Fatal Familial Insomnia - Carola Pierobon e Micol Zannetti

Author: Micol Zannetti
Date: 16/02/2013


FATAL FAMILIAL INSOMNIA: a waking nightmare


Fatal Familial Insomnia (FFI) is a very rare disease belonging to the family of human transmissible spongiform encephalopathies.

Way of transmission: FFI is a genetic autosomal dominant disease. The point mutation (Met/Val) is transmitted from the parent to the offspring with a probability of 50%.

Pathogenetic mechanism: FFI is due to an alteration of prions, proteins normally present in the human brain that are altered in the patient: a point mutation in the PrP gene causes the synthesis of easily degradable proteins which build up in the thalamus, causing the alteration of areas implicated in the regulation of sleep-wake rhythms. Anyway there's no quantitative association between prions and thalamic degeneration, that is to say that number of modified prions in an area is not directly proportional to damage severity.
In conclusion, two hypothesis about prion role have been elaborated: either the abnormal protein is adverse on neurons or it is not and it leads only to the loss of cellular signals.

Clinical manifestation: Anyone who lives with the problem of insomnia knows how frustrating this condition can be: individuals suffering from FFI manifest initially weakness and classic symptoms of depression; later hours of sleep decrease progressively until they become completely absent. In reality, however, the patient seems to sleep all the time, pouring in a state of confusion that resembles sleepwalking. The course may vary from a few months to two/three years, with unfortunately fatal outcome.
FFI affects about 200 individuals in the world, condemning them to a real curse that takes away sleep and flows disorder into the brain, making it impossible to distinguish the reality from dreams. In Austria, China, Japan and the U.S. some cases have been identified, in Italy, at present, in two families there are people suffering from this disease.

In FFI a point mutation causes the synthesis of abnormal proteins.

Prion, which stands for "Proteinaceus Infective ONly particle", is the name given by Dr.Stanley B. Prusiner to a hypothetical "unconventional infectious agent" of proteic nature. It is a conformational isomer of a glycoprotein normally expressed on the surface of all nucleated cells, predominantly on neurons. It does not contain nucleic acid and it is therefore resistant to the action of all those enzymes that destroy DNA and RNA. It is also highly resistant to heat and UV rays.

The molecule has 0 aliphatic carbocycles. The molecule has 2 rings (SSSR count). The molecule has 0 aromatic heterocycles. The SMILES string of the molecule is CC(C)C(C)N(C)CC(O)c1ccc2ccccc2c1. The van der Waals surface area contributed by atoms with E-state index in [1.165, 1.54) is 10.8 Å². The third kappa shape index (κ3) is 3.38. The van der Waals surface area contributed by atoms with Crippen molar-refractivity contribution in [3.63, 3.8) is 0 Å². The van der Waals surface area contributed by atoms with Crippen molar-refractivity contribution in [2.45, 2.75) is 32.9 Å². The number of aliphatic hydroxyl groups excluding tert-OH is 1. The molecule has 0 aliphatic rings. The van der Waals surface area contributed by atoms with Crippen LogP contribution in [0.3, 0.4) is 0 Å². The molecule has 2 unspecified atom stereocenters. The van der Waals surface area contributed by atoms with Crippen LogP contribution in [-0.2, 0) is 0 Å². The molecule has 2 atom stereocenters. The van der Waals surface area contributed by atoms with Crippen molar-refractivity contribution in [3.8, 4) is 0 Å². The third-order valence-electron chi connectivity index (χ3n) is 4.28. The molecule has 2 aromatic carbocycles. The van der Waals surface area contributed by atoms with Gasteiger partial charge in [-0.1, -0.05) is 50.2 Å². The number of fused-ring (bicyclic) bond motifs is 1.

Prions are responsible for a number of diseases in a variety of organisms, including bovine spongiform encephalopathy and fatal familial insomnia in humans. All known prion animal diseases affect the structure of the CNS or other neural tissue items, and they are all currently untreatable and always fatal. Its way of infection is given by a particular alpha and beta protein chain incorrectly folded, which causes other proteins to assume the same abnormal conformation. These proteins are then able to modify adjacent proteins.

In humans, the PrP is made up of 253 aminoacids, its weigth is about 34 kDa and it is encoded by a single gene that is on the short arm of chromosome 20. The complex of protein maturation involves the reduction of 22 R (residual chain of aminoacids linked) of NH2 and 23 of terminal COOH. Linked to aminoacid 230, there is a molecule of GPI (glycosyl phosphatidyl inositol) which functions to anchor the mature protein to the cell membrane of the neurons.
The prion (PrPres = protease-resistant prion protein or protein PrPsc = scrapie) would be the altered form of a useful protein present in mammals (PrPsen = protein or protease-sensitive cellular protein PrPc), including man, in all organs but in particular on cells of the nervous tissue, whose function hypothesized involves the transmission of nerve impulses and some mechanisms relating to long-term memory.

The prion protein, therefore, exists in two isoforms: PrPc and PrPsc, which have molecular weight and amino acid sequence identical, differ in tertiary and quaternary structure. PrPc (or PrP-sens), already referred to above normal isoform is sensitive to detergents and proteases, and PrPsc (or PrP-res), pathological isoform, partially resistant to detergents and proteases, which when treated with these substances gives rise to the PrP27-30.